The assurance was met with skepticism from many commenters. "Burned it! I will go in person to vote straight Republican," wrote one.

"Why is the GOP sending this out," wrote another, adding: "You know damn well that we are arguing against this, and here it is our own damn party sending this horse dung out?!!! Whoever is in charge of this should be fired. I am going to the polls, Don't send me one."

Another recent ad, from the Alaska GOP, lamented how few Republicans have requested absentee ballots and urged supporters to submit their request "NOW."

Reed, the RNC spokesman, said there is a "clear difference" between what Democrats are seeking this cycle and a typical absentee ballot request process.

"Washington Democrats and the media may not understand these distinctions or be willfully misconstruing them, but our voters understand it," he said.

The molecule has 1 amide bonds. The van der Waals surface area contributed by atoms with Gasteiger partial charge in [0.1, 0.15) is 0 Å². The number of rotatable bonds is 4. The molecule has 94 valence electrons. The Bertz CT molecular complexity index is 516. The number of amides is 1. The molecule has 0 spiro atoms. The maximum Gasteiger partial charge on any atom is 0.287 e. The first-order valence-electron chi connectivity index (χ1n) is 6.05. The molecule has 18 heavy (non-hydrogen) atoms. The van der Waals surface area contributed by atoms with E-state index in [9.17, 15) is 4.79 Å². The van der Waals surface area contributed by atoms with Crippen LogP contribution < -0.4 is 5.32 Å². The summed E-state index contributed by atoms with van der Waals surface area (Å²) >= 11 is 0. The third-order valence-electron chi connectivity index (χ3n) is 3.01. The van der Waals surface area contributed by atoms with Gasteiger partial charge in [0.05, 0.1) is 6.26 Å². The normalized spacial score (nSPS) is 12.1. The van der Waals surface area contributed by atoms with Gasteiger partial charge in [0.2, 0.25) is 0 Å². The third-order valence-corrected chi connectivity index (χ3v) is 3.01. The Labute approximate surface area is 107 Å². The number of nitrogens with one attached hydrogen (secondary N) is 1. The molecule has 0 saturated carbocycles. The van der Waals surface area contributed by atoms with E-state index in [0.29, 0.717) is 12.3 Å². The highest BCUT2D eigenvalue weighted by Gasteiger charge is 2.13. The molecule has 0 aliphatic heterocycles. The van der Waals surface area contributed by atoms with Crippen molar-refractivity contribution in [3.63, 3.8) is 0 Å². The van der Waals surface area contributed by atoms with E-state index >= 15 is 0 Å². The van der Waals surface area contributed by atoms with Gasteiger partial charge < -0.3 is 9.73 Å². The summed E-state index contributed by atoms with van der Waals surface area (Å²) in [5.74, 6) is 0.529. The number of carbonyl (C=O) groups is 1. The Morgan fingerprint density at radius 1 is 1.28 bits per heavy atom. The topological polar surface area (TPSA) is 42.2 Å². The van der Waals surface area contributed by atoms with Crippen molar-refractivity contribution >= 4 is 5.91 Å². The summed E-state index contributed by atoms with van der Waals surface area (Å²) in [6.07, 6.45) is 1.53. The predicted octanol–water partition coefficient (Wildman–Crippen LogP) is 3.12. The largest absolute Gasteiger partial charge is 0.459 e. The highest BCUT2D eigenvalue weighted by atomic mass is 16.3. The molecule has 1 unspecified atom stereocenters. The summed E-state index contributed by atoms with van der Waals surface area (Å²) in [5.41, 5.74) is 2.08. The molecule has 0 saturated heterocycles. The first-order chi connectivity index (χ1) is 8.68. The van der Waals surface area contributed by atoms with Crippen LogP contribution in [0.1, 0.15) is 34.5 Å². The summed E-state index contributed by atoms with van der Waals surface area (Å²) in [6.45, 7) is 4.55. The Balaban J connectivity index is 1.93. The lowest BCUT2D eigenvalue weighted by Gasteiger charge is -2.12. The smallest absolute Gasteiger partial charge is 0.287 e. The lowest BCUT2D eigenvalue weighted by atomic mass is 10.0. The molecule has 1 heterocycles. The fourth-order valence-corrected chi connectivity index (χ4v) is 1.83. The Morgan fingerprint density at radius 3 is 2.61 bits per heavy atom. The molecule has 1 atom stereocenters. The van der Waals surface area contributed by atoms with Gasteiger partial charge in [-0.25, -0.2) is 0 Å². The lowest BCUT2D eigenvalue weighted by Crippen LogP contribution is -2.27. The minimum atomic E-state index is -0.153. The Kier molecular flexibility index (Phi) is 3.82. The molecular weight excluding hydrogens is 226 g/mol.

However, some of Trump's advisers don't think he has done a good job explaining the distinction - while others have admitted there really isn't a difference. In one lawsuit pending in Pennsylvania, the president's lawyers argued that "the terms 'mail-in' and 'absentee' are used interchangeably."

More than 30 states - including Florida, where Trump voted absentee in the primary this year - allow any voter to cast a ballot by mail.

For their part, Democrats are challenging measures that they argue create unfair hurdles to voting, such as rules limiting who can cast absentee ballots, while also pushing to extend early in-person voting and ensure that all Election Day voting locations are able to open with full staffs.